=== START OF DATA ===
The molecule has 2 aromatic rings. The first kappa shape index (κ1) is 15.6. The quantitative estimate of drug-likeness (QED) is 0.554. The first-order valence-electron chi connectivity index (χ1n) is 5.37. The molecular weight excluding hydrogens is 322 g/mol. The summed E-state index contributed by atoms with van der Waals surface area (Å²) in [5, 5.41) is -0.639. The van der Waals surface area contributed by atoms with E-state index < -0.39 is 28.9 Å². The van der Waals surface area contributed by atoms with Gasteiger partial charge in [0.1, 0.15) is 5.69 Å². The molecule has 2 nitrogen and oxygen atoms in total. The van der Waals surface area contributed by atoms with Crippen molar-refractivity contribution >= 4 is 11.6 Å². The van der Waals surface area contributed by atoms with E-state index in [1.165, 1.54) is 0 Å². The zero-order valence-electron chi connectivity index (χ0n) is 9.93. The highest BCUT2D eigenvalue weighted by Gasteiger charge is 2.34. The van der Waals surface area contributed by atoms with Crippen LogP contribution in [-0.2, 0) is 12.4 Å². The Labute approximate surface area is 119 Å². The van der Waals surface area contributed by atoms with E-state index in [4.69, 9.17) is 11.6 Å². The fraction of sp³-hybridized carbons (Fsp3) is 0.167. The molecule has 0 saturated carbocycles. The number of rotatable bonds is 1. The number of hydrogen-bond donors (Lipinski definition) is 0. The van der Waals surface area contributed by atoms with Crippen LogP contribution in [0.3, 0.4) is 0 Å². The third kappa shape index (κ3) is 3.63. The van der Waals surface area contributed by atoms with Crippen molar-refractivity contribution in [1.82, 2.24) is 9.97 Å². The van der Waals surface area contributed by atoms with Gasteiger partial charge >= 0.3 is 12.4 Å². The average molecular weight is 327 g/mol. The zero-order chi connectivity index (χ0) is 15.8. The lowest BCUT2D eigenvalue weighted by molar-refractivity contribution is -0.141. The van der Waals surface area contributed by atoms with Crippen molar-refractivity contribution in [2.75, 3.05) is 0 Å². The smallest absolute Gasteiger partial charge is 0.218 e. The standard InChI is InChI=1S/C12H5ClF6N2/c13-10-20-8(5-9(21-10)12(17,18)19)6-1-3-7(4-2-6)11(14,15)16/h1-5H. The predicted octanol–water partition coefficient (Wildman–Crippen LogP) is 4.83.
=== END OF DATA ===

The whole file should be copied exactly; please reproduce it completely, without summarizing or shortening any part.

The molecule has 2 aromatic rings. The first kappa shape index (κ1) is 15.6. The quantitative estimate of drug-likeness (QED) is 0.554. The first-order valence-electron chi connectivity index (χ1n) is 5.37. The molecular weight excluding hydrogens is 322 g/mol. The summed E-state index contributed by atoms with van der Waals surface area (Å²) in [5, 5.41) is -0.639. The van der Waals surface area contributed by atoms with E-state index < -0.39 is 28.9 Å². The van der Waals surface area contributed by atoms with Gasteiger partial charge in [0.1, 0.15) is 5.69 Å². The molecule has 2 nitrogen and oxygen atoms in total. The van der Waals surface area contributed by atoms with Crippen molar-refractivity contribution >= 4 is 11.6 Å². The van der Waals surface area contributed by atoms with E-state index in [1.165, 1.54) is 0 Å². The zero-order valence-electron chi connectivity index (χ0n) is 9.93. The highest BCUT2D eigenvalue weighted by Gasteiger charge is 2.34. The van der Waals surface area contributed by atoms with Crippen LogP contribution in [-0.2, 0) is 12.4 Å². The Labute approximate surface area is 119 Å². The van der Waals surface area contributed by atoms with E-state index in [4.69, 9.17) is 11.6 Å². The fraction of sp³-hybridized carbons (Fsp3) is 0.167. The molecule has 0 saturated carbocycles. The number of rotatable bonds is 1. The number of hydrogen-bond donors (Lipinski definition) is 0. The van der Waals surface area contributed by atoms with Crippen LogP contribution in [0.3, 0.4) is 0 Å². The third kappa shape index (κ3) is 3.63. The van der Waals surface area contributed by atoms with Crippen molar-refractivity contribution in [1.82, 2.24) is 9.97 Å². The van der Waals surface area contributed by atoms with Gasteiger partial charge >= 0.3 is 12.4 Å². The average molecular weight is 327 g/mol. The zero-order chi connectivity index (χ0) is 15.8. The lowest BCUT2D eigenvalue weighted by molar-refractivity contribution is -0.141. The van der Waals surface area contributed by atoms with Crippen molar-refractivity contribution in [2.75, 3.05) is 0 Å². The smallest absolute Gasteiger partial charge is 0.218 e. The standard InChI is InChI=1S/C12H5ClF6N2/c13-10-20-8(5-9(21-10)12(17,18)19)6-1-3-7(4-2-6)11(14,15)16/h1-5H. The predicted octanol–water partition coefficient (Wildman–Crippen LogP) is 4.83.